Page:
As the economic role of multinational, global corporations expands, the international economic environment will be shaped increasingly not by governments or international institutions, but by the interaction between governments and global corporations, especially in the United States, Europe, and Japan. A significant factor in this shifting world economy is the trend toward regional trading blocs of nations, which has a potentially large effect on the evolution of the world trading system. Two examples of this trend are the United States-Canada Free Trade Agreement and Europe 1992, the move by the European Community to dismantle impediments to the free flow of goods, services, capital, and labor among member states by the end of 1992. However, although numerous political and economic factors were operative in launching the move to integrate the EC’s markets, concern about protectionism within the EC does not appear to have been a major consideration. This is in sharp contrast to the FTA; the overwhelming reason for that bilateral initiative was fear of increasing United States protectionism. Nonetheless, although markedly different in origin and nature, both regional developments are highly significant in that they will foster integration in the two largest and richest markets of the world, as well as provoke questions about the future direction of the world trading system.
Question: The primary purpose of the passage as a whole is to
- describe an initiative and propose its continuance
- chronicle a development and illustrate its inconsistencies
- identify a trend and suggest its importance
- summarize a process and question its significance
- report a phenomenon and outline its probable future
Question: According to the passage, all of the following are elements of the shifting world economy EXCEPT
- an alteration in the role played by governments
- an increase in interaction between national governments and international regulatory institutions
- an increase in the formation of multinational trading alliances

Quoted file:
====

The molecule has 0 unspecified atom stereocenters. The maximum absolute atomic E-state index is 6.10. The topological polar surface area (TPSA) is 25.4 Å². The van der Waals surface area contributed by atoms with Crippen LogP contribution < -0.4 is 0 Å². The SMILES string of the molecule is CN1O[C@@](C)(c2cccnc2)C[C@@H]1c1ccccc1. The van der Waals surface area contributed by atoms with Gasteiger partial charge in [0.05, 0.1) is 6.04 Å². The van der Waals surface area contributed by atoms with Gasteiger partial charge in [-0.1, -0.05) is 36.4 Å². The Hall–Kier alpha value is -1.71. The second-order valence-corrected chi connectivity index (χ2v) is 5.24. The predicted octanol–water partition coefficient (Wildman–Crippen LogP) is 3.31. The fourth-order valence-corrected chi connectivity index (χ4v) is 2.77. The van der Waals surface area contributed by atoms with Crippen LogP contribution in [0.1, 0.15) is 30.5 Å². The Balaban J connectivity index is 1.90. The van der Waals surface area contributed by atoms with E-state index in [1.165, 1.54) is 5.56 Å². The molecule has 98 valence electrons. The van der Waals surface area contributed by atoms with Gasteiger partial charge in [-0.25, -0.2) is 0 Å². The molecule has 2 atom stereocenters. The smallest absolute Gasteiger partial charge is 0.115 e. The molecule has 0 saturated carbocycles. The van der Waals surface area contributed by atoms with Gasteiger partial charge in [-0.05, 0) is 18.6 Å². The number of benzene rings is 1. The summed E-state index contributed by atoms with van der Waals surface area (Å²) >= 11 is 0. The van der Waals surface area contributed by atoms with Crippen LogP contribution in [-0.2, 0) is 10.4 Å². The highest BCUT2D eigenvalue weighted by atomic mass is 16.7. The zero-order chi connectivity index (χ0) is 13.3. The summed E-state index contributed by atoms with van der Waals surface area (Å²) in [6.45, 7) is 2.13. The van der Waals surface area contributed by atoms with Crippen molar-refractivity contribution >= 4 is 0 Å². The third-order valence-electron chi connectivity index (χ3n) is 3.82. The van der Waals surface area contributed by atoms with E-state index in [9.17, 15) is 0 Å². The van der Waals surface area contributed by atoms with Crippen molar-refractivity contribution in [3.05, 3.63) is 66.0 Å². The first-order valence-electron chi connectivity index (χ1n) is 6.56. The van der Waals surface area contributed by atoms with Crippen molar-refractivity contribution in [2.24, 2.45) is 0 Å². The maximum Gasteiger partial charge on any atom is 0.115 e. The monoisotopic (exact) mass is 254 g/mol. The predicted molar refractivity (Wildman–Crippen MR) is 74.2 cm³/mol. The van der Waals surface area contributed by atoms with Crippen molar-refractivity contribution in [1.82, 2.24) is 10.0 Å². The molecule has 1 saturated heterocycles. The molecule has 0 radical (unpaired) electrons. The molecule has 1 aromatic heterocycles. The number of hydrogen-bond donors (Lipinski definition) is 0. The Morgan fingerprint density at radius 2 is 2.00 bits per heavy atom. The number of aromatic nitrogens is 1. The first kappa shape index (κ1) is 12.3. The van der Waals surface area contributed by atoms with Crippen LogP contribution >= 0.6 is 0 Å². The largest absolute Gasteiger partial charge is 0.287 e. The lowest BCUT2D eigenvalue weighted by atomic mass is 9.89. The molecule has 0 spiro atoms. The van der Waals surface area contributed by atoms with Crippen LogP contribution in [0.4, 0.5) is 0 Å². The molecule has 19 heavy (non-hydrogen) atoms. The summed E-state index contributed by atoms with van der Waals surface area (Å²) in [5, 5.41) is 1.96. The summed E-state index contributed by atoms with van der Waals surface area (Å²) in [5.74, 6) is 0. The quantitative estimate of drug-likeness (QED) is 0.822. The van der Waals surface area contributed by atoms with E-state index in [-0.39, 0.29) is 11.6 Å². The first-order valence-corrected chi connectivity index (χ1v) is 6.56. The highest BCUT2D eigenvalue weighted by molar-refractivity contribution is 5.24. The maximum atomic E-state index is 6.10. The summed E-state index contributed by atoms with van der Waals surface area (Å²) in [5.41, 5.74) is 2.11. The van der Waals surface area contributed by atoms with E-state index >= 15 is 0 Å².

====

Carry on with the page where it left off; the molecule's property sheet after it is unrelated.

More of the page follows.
- an increase in integration in the two richest markets of the world
- a fear of increasing United States protectionism
Question: The passage suggests which of the following about global corporations?
- Their continued growth depends on the existence of a fully integrated international market.
- Their potential effect on the world market is a matter of ongoing concern to international institutions.
- They will have to assume quasi-governmental functions if current economic trends continue.
- They have provided a model of economic success for regional trading blocs.
- Their influence on world economics will continue to increase.
Question: According to the passage, one similarity between the FTA and Europe 1992 is that they both
- overcame concerns about the role of politics in the shifting world economy
- originated out of concern over unfair trade practices by other nations
- exemplify a trend toward regionalization of commercial markets
- place the economic needs of the trading bloc ahead of those of the member nations
- help to ensure the continued economic viability of the world community
Question: Which of the following can be inferred from the passage about the European Community prior to the adoption of the Europe 1992 program?
- There were restrictions on commerce between the member nations.
- The economic policies of the member nations focused on global trading issues.
- There were few impediments to trade between the member nations and the United States.
- The flow of goods between the member nations and Canada was insignificant.
- Relations between multinational corporations and the governments of the member nations were strained.
Question: The author discusses the FTA and Europe 1992 most likely in order to
- point out the similarities between two seemingly disparate trading alliances
- illustrate how different economic motivations produce different types of trading blocs
- provide contrasting examples of a trend that is influencing the world economy
- identify the most important characteristics of successful economic integration
- trace the history of regional trading blocs
Question: Which of the following best describes the organization of the passage?
- An argument is put forth and evidence for and against it given.
- An assertion is made and opposing evidence presented.
- Two hypotheses are described and shown to inconsistent with one another.
- A phenomenon is identified and illustrations of this phenomenon offered.
- A specific case of a phenomenon is discussed a generalization drawn.
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